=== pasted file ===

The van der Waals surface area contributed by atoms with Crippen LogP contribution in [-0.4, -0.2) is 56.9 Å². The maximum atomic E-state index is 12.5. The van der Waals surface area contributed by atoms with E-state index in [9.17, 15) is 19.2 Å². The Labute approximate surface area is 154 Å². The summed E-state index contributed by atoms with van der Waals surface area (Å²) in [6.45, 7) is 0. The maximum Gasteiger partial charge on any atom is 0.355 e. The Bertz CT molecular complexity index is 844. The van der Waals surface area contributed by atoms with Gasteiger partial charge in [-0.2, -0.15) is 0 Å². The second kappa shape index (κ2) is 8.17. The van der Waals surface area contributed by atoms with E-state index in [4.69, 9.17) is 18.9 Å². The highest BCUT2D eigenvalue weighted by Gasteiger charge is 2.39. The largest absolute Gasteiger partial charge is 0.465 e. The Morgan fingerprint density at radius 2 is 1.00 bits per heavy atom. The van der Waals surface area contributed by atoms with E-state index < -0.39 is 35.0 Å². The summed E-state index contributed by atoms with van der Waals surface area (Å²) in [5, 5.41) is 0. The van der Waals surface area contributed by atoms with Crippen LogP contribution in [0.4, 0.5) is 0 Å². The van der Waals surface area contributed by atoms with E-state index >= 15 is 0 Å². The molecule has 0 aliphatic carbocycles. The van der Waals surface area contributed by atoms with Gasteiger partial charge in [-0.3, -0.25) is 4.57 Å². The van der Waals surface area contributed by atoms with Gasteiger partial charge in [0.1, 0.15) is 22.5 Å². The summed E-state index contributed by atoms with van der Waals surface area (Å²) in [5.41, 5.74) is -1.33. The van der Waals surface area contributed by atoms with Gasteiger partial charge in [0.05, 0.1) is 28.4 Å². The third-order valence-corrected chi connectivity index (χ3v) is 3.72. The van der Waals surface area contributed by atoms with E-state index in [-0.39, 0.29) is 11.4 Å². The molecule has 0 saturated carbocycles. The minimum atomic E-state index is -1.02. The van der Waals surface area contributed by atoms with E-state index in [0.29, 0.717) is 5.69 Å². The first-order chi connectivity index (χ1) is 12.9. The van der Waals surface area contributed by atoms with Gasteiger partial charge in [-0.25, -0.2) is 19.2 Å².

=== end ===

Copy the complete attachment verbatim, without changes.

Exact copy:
The van der Waals surface area contributed by atoms with Crippen LogP contribution in [-0.4, -0.2) is 56.9 Å². The maximum atomic E-state index is 12.5. The van der Waals surface area contributed by atoms with E-state index in [9.17, 15) is 19.2 Å². The Labute approximate surface area is 154 Å². The summed E-state index contributed by atoms with van der Waals surface area (Å²) in [6.45, 7) is 0. The maximum Gasteiger partial charge on any atom is 0.355 e. The Bertz CT molecular complexity index is 844. The van der Waals surface area contributed by atoms with Gasteiger partial charge in [-0.2, -0.15) is 0 Å². The second kappa shape index (κ2) is 8.17. The van der Waals surface area contributed by atoms with E-state index in [4.69, 9.17) is 18.9 Å². The highest BCUT2D eigenvalue weighted by Gasteiger charge is 2.39. The largest absolute Gasteiger partial charge is 0.465 e. The Morgan fingerprint density at radius 2 is 1.00 bits per heavy atom. The van der Waals surface area contributed by atoms with E-state index < -0.39 is 35.0 Å². The summed E-state index contributed by atoms with van der Waals surface area (Å²) in [5, 5.41) is 0. The van der Waals surface area contributed by atoms with Crippen LogP contribution in [0.4, 0.5) is 0 Å². The van der Waals surface area contributed by atoms with E-state index >= 15 is 0 Å². The molecule has 0 aliphatic carbocycles. The van der Waals surface area contributed by atoms with Gasteiger partial charge in [-0.3, -0.25) is 4.57 Å². The van der Waals surface area contributed by atoms with Gasteiger partial charge in [0.1, 0.15) is 22.5 Å². The summed E-state index contributed by atoms with van der Waals surface area (Å²) in [5.41, 5.74) is -1.33. The van der Waals surface area contributed by atoms with Gasteiger partial charge in [0.05, 0.1) is 28.4 Å². The third-order valence-corrected chi connectivity index (χ3v) is 3.72. The van der Waals surface area contributed by atoms with E-state index in [-0.39, 0.29) is 11.4 Å². The molecule has 0 saturated carbocycles. The minimum atomic E-state index is -1.02. The van der Waals surface area contributed by atoms with E-state index in [0.29, 0.717) is 5.69 Å². The first-order chi connectivity index (χ1) is 12.9. The van der Waals surface area contributed by atoms with Gasteiger partial charge in [-0.25, -0.2) is 19.2 Å².